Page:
Bennett: Washington Adopts Rules For Anti-Bias Jury Selection

“This groundbreaking rule for jury selection will reduce the damage done by racial and ethnic bias to the integrity of our judicial system and to communities of color.”

Studies show that the racial makeup of a jury can make the difference between a defendant going home and being put to death. On April 5, the Washington Supreme Court adopted a rule change that seeks to narrow the racial bias gap in jury selection.

During jury selection for trial, attorneys for the defendant and the plaintiff can use peremptory challenges to dismiss jurors without providing a reason. In Washington, that process now includes a step that the American Civil Liberties Union of Washington (ACLU-WA) says makes it the “first court in the nation to adopt a court rule aimed at eliminating both implicit and intentional racial bias in jury selection.”

General Rule 37 on jury selection is meant to “eliminate the unfair exclusion of potential jurors based on race or ethnicity.” It allows attorneys to call out their counterparts if they feel they are using improper bias in dismissing potential jurors, and turns the decision over to the sitting judge to determine if “an objective observer could view race or ethnicity as a factor in the use of the peremptory challenge.”

The court can deny the dismissal of the juror if it finds either purposeful discrimination or implicit bias; for the purposes of the decision, the “objective observer” “is aware that implicit, institutional and unconscious biases, in addition to purposeful discrimination, have resulted in the unfair exclusion of potential jurors in Washington state.” The court can also object to attempted dismissals. The rule will apply to all jury trials—criminal and civil—in the state starting at the end of April, according to a statement issued by ACLU-WA.

The first draft of the rule was created by ACLU attorneys several years ago, and they are happy to see it take effect.

“The court has recognized that the fair and impartial administration of justice requires changing the conversation about racial and ethnic bias in our courtrooms. It has expressly acknowledged the insidious role of implicit and structural bias, and reasons previously considered as acceptable for excluding a juror will now be rejected for their association with bias,” ACLU-WA senior staff attorney Nancy Talner, who helped draft the rule, said in a statement. “This groundbreaking rule for jury selection will reduce the damage done by racial and ethnic bias to the integrity of our judicial system and to communities of color.”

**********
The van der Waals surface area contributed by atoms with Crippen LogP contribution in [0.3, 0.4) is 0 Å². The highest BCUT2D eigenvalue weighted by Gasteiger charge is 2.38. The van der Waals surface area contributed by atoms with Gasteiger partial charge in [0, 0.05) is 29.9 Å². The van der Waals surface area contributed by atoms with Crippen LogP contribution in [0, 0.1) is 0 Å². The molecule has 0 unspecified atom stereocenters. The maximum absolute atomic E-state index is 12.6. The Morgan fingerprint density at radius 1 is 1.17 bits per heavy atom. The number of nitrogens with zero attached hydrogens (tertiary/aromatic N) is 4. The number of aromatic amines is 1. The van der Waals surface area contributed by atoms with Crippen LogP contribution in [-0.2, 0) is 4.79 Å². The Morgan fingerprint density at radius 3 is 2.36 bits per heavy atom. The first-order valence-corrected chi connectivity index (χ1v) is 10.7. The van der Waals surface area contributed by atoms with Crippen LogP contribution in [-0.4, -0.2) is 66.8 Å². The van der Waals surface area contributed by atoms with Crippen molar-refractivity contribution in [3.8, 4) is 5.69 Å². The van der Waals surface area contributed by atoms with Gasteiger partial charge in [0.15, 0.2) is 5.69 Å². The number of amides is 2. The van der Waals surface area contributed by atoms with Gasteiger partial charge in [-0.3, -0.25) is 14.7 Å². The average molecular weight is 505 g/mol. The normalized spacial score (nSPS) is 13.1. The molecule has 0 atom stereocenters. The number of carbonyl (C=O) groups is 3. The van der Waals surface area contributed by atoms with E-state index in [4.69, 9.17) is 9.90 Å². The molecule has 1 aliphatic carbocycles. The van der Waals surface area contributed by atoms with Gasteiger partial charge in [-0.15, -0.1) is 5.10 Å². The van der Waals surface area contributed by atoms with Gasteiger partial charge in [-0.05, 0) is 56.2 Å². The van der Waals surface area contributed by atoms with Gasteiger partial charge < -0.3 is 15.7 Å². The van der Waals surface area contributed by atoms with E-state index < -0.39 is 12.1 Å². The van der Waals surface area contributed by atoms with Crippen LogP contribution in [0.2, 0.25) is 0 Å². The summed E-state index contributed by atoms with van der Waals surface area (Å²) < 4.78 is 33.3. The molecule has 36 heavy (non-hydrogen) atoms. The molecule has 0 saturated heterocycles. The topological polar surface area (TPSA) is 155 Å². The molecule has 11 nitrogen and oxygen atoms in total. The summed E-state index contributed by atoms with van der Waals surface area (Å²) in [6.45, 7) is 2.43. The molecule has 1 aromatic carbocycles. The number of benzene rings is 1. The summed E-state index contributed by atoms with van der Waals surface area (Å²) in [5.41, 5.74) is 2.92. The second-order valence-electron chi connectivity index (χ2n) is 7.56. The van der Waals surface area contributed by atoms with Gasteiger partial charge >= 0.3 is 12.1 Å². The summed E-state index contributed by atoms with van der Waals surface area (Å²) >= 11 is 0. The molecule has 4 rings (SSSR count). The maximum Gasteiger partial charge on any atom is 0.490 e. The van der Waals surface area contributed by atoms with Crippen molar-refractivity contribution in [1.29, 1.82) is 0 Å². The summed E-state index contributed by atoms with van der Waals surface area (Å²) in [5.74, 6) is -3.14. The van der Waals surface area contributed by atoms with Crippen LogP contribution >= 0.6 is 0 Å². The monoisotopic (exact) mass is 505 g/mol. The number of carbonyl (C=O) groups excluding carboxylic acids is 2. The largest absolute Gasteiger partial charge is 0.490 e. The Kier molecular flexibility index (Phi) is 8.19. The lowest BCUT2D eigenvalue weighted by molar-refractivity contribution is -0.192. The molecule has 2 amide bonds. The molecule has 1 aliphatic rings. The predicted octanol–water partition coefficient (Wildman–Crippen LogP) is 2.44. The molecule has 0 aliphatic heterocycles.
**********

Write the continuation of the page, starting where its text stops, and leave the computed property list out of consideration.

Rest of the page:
Read the full rule here.

16 thoughts on “Bennett: Washington Adopts Rules For Anti-Bias Jury Selection

  1. BCulkin

    I have to say, I thought that was already the case that the person issuing a preemptory challenge could be forced to explain their reasoning if the opposing party thought the decision was biased.

    1. Mark W. Bennett

      BCulkin, your right on the second prong of Batson but this dramatically lowers the moving parties” burden on the first prong and the burden for judges’ ruling based on the third prong.

  2. MonitorsMost

    I saw this the other day. I was pretty surprised to see a state Supreme Court effectively codify stereotypes of minorities as (1) being persons who’ve had prior contact with law enforcement; (2) expressing distrust in law enforcement; (3) having close personal relationships with convicts; (4) live in high crime neighborhoods; (5) having children out of wedlock; and (6) receiving welfare.